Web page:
Adult Neurogenesis

When we are fetuses, are huge number of neurons are produced. They then migrate, differentiate, and some die. Up until recently scientists thought that the neurons that we were born with were the only ones that we would ever get. However, new evidence shows that this is not the case. In fact, thousands of new cells are produced in the hippocampus daily, but they soon die. Since the hippocampus is related to learning and memory, it is safe to assume that these neurons are produced as a result of learning or memorizing something. Studies on mice show that this is the case. The mice that had learned more retained more of their neurons.

They also found that exercise had a factor in whether or not the new neurons survived. The scientists researched further and found that a mood-elevating chemical that is present during physical activity, beta-endorphin, could be the reason for this. Mice who were allowed to exercise kept more of their hippocampal neurons, but mice who had beta-endorphin inhibited and were allowed to exercise did not show an increase in the retention of their neurons. It was also found that perhaps stress had the opposite affect, and decreased the chance that the new neurons would survive.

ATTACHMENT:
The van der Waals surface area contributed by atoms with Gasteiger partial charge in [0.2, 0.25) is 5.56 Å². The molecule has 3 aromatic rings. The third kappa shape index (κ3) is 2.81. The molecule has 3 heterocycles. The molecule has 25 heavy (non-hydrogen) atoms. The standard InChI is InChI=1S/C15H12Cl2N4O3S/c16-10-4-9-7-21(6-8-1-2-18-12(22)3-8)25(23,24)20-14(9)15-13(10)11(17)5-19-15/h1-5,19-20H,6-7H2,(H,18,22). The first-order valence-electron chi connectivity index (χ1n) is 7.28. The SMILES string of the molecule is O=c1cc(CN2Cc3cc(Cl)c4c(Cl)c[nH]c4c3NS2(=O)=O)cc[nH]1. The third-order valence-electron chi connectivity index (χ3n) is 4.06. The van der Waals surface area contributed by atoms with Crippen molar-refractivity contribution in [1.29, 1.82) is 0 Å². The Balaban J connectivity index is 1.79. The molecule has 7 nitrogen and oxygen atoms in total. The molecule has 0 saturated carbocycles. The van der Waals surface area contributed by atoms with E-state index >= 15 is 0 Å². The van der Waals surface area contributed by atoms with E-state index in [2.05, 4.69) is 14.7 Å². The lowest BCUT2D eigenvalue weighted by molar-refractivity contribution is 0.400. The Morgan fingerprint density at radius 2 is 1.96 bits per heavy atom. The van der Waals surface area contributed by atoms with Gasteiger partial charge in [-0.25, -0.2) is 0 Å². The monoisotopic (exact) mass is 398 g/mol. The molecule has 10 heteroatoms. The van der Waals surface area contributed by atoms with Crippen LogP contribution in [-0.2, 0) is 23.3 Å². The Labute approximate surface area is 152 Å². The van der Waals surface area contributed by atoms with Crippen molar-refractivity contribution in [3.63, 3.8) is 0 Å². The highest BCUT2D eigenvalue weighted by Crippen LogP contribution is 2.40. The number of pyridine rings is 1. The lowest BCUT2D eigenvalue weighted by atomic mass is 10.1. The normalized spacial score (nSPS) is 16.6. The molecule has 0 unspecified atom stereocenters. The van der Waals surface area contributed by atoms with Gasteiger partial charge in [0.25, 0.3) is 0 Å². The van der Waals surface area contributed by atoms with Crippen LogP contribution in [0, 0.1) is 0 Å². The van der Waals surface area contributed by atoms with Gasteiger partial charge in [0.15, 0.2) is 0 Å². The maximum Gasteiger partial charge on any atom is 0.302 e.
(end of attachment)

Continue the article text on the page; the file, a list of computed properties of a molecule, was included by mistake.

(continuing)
This is very big for the science community. If we can pinpoint this mechanism it can be used to treat retrograde brain diseases such as Alzheimers and stroke. Also, it poses the question of whether or not there are other areas of the brain that can possibly regenerate themselves, or could regenerate themselves with some help. Some say that there is muscle memory, I would like to know whether or not these new neurons have anything to do with that and if the new neurons were still located in the hippocampus or in the connections between the hippocampus and the motor cortex or other areas.

http://www.sfn.org/index.aspx?pagename=brainbriefings_adult_neurogenesis

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This page contains a single entry by swan1205 published on November 9, 2011 3:14 PM.

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